Aleteia logoAleteia logo
Aleteia
Tuesday 20 April |
home iconNews
line break icon

Greek Hero Pulls Migrants From the Sea

Argiris Mantikos/Eurokinissi via AP

Zoe Romanowsky - published on 06/29/15

Rescuer says he's never seen anything like it

It was an ordinary morning for Antonis Deligiorgis, a Greek Army Sergeant living on the island of Rhodes, a popular tourist destination island in southern Greece. After making the morning school run with his wife, the two stopped by a seaside cafe for a coffee. 

According to The Guardian, shortly thereafter, a wooden boat from Turkey, carrying 93 refugees and migrants from Syria and Eritrea, crashed into some jagged rocks off the shore and disintegrated in a matter of minutes. 

“It was as if it was made of paper, " said Deligiorgis. "By the time I left the café at 10 past 10, a lot of people had rushed to the scene. The coastguard was there, a Super Puma [helicopter] was in the air, the ambulance brigade had come, fishermen had gathered in their caiques. Without really giving it a second’s thought, I did what I had to do. By 10:15 I had taken off my shirt and was in the water."

Deligiorgis is responsible for bringing 20 of the 93 refugees to shore singlehandedly. 

“The water was full of oil from the boat and was very bitter and the rocks were slippery and very sharp. I cut myself quite badly on my hands and feet, but all I could think of was saving those poor people.”

The 34-year-old cannot remember how many people he saved, but one woman was 24 year-old Eritrean woman Wegasi Nebiat, whose parents paid $10,000 to help smuggle her into Europe. She left Eritrea, a country notorious for its human rights abuses, many months ago and made her way to Turkey through smugglers. She then joined a group of refugees in Marmaris and they were brought to a secluded beach to begin the perilous journey across the Mediterranean.

The UK’s Daily Mail, reports that Wegasi was treated for three days for suspected pneumonia, and in her hospital bed, when shown a photo of her being rescued by Deligiorgis, says she didn’t remember much. 

"I was in the water and scared and then I was here. I feel lucky. I have family back at home and I am lucky that I made it."

When Deligiorgis spotted Wegasi in the water, the waves were strong and Wegasi was having problems breathing as she hung on to debris. 

“There were some guys from the coastguard around me who had jumped in with all their clothes on. I was having trouble lifting her out of the sea. They helped and then, instinctively, I put her over my shoulder, ” Deligiorgis recalls.

Deligiorgis, who also rescued a woman who then gave birth to healthy baby boy in a Rhodes hospital, says the survival skills and techniques he learned in the army helped him. He doesn’t consider himself a hero — he says he simply did his duty "as a human being and as a man."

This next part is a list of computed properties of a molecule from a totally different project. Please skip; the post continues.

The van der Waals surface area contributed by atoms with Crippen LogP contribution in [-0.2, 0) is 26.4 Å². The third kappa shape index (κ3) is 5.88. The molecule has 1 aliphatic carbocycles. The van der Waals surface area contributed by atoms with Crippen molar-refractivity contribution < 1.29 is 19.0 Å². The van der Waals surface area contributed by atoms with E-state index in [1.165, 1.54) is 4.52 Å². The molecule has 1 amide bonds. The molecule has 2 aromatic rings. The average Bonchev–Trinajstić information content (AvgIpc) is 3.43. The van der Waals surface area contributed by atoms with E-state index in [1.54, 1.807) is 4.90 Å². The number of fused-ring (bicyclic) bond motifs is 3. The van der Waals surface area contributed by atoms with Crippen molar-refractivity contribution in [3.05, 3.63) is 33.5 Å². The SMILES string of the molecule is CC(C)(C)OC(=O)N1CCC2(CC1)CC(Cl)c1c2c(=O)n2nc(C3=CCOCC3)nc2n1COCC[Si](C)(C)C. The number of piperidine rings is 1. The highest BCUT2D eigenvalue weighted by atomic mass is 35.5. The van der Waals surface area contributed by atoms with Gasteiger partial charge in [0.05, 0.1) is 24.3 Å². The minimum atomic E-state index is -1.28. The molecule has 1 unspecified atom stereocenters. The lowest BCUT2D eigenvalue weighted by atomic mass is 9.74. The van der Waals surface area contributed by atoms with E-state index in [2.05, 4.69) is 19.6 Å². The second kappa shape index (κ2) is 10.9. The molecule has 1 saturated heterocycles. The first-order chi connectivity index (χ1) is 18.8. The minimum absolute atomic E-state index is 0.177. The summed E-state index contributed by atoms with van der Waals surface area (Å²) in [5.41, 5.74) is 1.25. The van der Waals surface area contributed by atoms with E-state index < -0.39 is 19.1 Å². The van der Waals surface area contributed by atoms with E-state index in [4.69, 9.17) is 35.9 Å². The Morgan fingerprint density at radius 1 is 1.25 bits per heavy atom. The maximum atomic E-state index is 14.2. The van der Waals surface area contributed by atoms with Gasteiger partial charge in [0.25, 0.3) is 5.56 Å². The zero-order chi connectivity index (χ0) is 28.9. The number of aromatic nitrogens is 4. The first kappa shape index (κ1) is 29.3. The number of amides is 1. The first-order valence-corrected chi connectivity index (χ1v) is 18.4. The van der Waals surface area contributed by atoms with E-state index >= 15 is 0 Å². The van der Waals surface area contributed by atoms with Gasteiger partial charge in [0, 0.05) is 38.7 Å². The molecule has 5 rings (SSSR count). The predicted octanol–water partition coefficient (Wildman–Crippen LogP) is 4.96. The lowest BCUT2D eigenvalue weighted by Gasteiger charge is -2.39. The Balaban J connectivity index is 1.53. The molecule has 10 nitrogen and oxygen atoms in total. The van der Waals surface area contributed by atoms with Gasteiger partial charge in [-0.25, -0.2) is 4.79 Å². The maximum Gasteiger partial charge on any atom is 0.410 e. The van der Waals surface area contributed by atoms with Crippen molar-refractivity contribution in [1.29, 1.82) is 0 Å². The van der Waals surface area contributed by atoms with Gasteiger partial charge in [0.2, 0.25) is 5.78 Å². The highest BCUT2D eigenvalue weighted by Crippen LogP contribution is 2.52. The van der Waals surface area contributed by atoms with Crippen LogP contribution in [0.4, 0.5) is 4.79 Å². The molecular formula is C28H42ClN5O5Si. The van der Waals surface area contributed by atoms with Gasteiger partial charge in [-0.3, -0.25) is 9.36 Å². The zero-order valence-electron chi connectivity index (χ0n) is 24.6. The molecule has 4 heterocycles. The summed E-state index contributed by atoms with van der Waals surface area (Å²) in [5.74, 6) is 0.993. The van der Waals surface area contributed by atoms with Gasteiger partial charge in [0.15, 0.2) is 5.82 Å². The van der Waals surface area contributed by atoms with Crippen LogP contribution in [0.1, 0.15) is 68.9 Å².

The new Eritrean mother plans to name her baby boy after Deligiogis, the man who saved both of them. 

The army sergeant is not the only person who risked his life to save the migrants. Manolis Stavris, a local sailor, was another — the first to arrive at the scene, according to a story in the Daily Mail

‘We were the first to spot the boat, we thought it was a tourist boat. When we saw it hit the rocks, we contacted the company and they told us to rush and save the people."

Stavris saw a young woman holding on to a tube with a baby in her arms.

"She was shouting ‘the baby, the baby.’ I saw the baby fall from her hands and slowly descend towards the bottom of the sea, like lead, like a stone. The baby was wearing a lot of clothes. I dove into the water and caught the child. Another six people fell in the water after me," he said, adding, "I couldn’t feel the cold, or anything. I only cared about saving the people. The child didn’t make a sound. She looked at me like she wanted to say something, I held her close and she didn’t make a sound, she didn’t even cry.” ‘I’ve never seen anything like what happened yesterday, only on television. I’ve been travelling for 38 years and I’ve never seen anything like that." 

Even those who remianed on shore were doing their best to help. Stavris recalled a Greek woman standing nearby who took the clothes off her own child in order to dress the baby he had saved.

"We are all proud to be Greek. We may not have enough, we may be starving, but in situations such like these we are the best people in the world."

Tags:
GreeceRefugees
Support Aleteia!

If you’re reading this article, it’s thanks to the generosity of people like you, who have made Aleteia possible.

Here are some numbers:

  • 20 million users around the world read Aleteia.org every month
  • Aleteia is published every day in seven languages: English, French, Italian, Spanish, Portuguese, Polish, and Slovenian
  • Each month, readers view more than 50 million pages
  • Nearly 4 million people follow Aleteia on social media
  • Each month, we publish 2,450 articles and around 40 videos
  • We have 60 full time staff and approximately 400 collaborators (writers, translators, photographers, etc.)

As you can imagine, these numbers represent a lot of work. We need you.

Support Aleteia with as little as $1. It only takes a minute. Thank you!

Top 10
1
KIDS,WATERMELON,BEACH
Cerith Gardiner
New study shows that these 2 childhood habits make you a happier ...
2
EUCHARIST
Philip Kosloski
5 Fascinating facts about Jesus in the Eucharist
3
SPANISH FLU
Bret Thoman, OFS
What Padre Pio saw in the Spanish Flu of 1918
4
MASS
Philip Kosloski
5 Essential things used at Mass and their symbolism
5
PADRE PIO
Philip Kosloski
Padre Pio’s favorite prayer of petition
6
PRINCE PHILIP
Cerith Gardiner
The lasting lesson from the late Prince Philip
7
Eric Clapton, Luciano Pavarotti, East London Gospel Choir
J-P Mauro
Hear Clapton and Pavarotti sing a prayer to the “Holy Mothe...
See More
Newsletter
Get Aleteia delivered to your inbox. Subscribe here.